loon flock-feeding copy
Four Hundred Loons
by Paul Randolph Spitzer, PhD
(November 5, 2014)

November brings migratory waterfowl from the North Country to the Bay. Among these are the loons, well-named in the UK as Great Northern Divers. They are the size of a goose, and are very partial to the Bay’s annual crop of “peanut” menhaden—nurtured on plankton in countless creeks over the warm summer.

These fish are now about 5 inches long, and already they form dense schools. Soon they will migrate from the Bay to warmer ocean waters, some swimming as far south as the Carolinas. The newly arrived loons practice an “intercept fishery” on the peanuts, forming noisy cooperative flocks in the lower reaches of some Bay tributaries. They form a live fishing net, most of them underwater at any given time, surfacing only to gulp air for a second then rejoin the pursuit. The water is dense with plankton, and the diving loons often push their prey toward the surface for easier visibility.  Gulls know all about this, and several species hover to take fish at the surface, benefiting from the loons’ expertise.

After a while, the loons surface to breathe and digest. Then one realizes that what looked like a dozen loons is actually a flock ranging from 30 to 80 birds. I say “birds” advisedly, because loons are very unbirdlike birds. They live entirely on the water, alternating from northern ponds in summer to the open sea in winter—where the molting adults replace their wing feathers and go flightless. That flightless wingmolt period of several weeks is a measure of what tough marine animals they are. In that winter season, many disperse over the continental shelves of the Atlantic and the Gulf of Mexico, with a deep-diving capacity similar to marine mammals.

Loons begin to breed at ages 5–10, and fledge at most 1 or 2 young each year.  Although complete water masters, they are helpless on land, and their heavy-bodied flapping flight is a demanding aerobic exercise—thus their preference for cool water and air.  On an autumn Chesapeake calm, mostly you will see them swim in to join a feeding-flock.  Such a flock cues other loons with a musical chortle of feeding calls.  I hear them from over a mile away, and I assume loons have much keener hearing than I do.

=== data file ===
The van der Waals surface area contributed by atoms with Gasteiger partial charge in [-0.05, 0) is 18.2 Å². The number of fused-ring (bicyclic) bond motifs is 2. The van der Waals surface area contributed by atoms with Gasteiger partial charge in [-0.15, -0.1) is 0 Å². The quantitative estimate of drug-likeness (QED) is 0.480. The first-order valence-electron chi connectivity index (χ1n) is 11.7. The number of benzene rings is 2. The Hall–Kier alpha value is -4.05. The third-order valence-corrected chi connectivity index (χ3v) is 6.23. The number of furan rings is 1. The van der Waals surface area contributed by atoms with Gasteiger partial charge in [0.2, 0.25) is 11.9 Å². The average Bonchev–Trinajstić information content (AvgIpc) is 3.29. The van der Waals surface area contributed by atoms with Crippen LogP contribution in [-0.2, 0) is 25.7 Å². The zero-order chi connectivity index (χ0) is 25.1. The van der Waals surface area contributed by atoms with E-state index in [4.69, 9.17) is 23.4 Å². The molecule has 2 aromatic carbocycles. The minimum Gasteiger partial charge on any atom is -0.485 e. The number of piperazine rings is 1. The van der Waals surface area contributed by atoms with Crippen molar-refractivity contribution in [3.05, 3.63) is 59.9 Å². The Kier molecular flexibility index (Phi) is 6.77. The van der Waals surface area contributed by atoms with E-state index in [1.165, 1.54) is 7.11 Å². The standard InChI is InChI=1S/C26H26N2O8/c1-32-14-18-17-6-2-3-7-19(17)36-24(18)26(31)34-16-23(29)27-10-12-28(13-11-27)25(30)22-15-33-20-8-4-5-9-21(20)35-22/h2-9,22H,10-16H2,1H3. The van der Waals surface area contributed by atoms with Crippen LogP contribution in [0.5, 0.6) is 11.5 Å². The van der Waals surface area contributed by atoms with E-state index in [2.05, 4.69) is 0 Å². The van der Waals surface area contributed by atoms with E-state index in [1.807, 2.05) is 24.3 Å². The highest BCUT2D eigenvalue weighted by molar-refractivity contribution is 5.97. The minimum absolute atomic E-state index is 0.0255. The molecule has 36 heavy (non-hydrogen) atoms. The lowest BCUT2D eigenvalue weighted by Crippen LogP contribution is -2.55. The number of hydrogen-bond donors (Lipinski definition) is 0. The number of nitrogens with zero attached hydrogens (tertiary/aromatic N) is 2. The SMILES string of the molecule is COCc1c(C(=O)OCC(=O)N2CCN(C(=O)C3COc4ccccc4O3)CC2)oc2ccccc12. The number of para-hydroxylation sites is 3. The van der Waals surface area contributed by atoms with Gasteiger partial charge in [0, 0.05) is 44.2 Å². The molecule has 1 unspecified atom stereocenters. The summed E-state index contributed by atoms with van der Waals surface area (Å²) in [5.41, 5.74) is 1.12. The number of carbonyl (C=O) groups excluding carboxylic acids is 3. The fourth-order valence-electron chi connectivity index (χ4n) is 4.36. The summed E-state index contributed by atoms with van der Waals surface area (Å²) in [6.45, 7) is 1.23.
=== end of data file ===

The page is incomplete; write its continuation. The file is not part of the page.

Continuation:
So, what you behold is cooperative predation tactics by highly intelligent, long-lived water masters who understand their annual autumn Chesapeake Stopover. HOWEVER: For this to work, the peanut menhaden prey base must be abundant, and that has been deficient for 20 years. Since the early 1990s, older menhaden were overfished under flawed NMFS models. The big musical autumn loon flocks I had enjoyed prior to that on the lower Choptank River and several other embayments (Eastern Bay, Patuxent R., Potomac R., Rappahannock R.) were reduced to a small fraction of their former size.  When the Atlantic States Marine Fisheries Commission finally moved in 2012 to institute a biologically realistic cap on the menhaden harvest, I had hopes that my lifetime studies of bird monitors such as Chesapeake loons and Connecticut River (Long Is. Sound) ospreys would demonstrate menhaden recovery. I am pleased to report: My 2014 observations of both species’ abundance say YES. For the first time in two decades, I tallied 400 loons on the calm afternoon of November 4, most of them in feeding flocks of 30 to 110 birds, on the Choptank River and Eastern Bay.

This is very good news for all of us who live along the East Coast: because, ecologically speaking, menhaden spin straw into gold.  Our civilization drenches our coastal waters with nutrients. With adequate tidal flushing and oxygen, these are taken up by profuse plankton, the base of the food chain. Enter the menhaden: a filter-feeder in huge schools, which has a unique capacity to incorporate these plankton and pass them up the food chain. Which is also our food chain, because menhaden are prime prey for rockfish and bluefish. So this prey base recovery is a great boon for those who dine healthy, for commercial fishermen, and for sport fishermen. Consider all the economic and dietary benefits to society that go with those activities.

There is more: Menhaden are recycling our societal wastes—they provide unique Ecological Services for free in our coastal waters, if only we have sense enough not to greedily deplete them. Their regenerative capacity is evident, and it does allow local small-business harvest when properly managed and properly enforced.  These fish are cash on the barrelhead, and again very useful to human food chains, this time as crab and lobster bait.

Certain birds at certain seasons provide a reading: a biomonitor that we are getting it right. So I am greatly encouraged by 400 loons! Of course, I will be looking and counting for the rest of November, before the loons follow the menhaden to Carolina waters. Ospreys, bald eagles, brown pelicans, and gannets also provide local seasonal Chesapeake wildlife spectacles that are fueled largely by menhaden.

Again, there is more: The late, great Canadian poet Stan Rogers sang of Newfoundland, “where the whales make free in the harbor.” But this summer, Humpback Whales were lunge-feeding in New York Harbor, with sprays of menhaden escaping from the sides of their great gaping mouths.

(Dr. Spitzer is an independent small businessman and a self-employed biologist who has lived by Maryland’s Choptank River for more than 30 years.)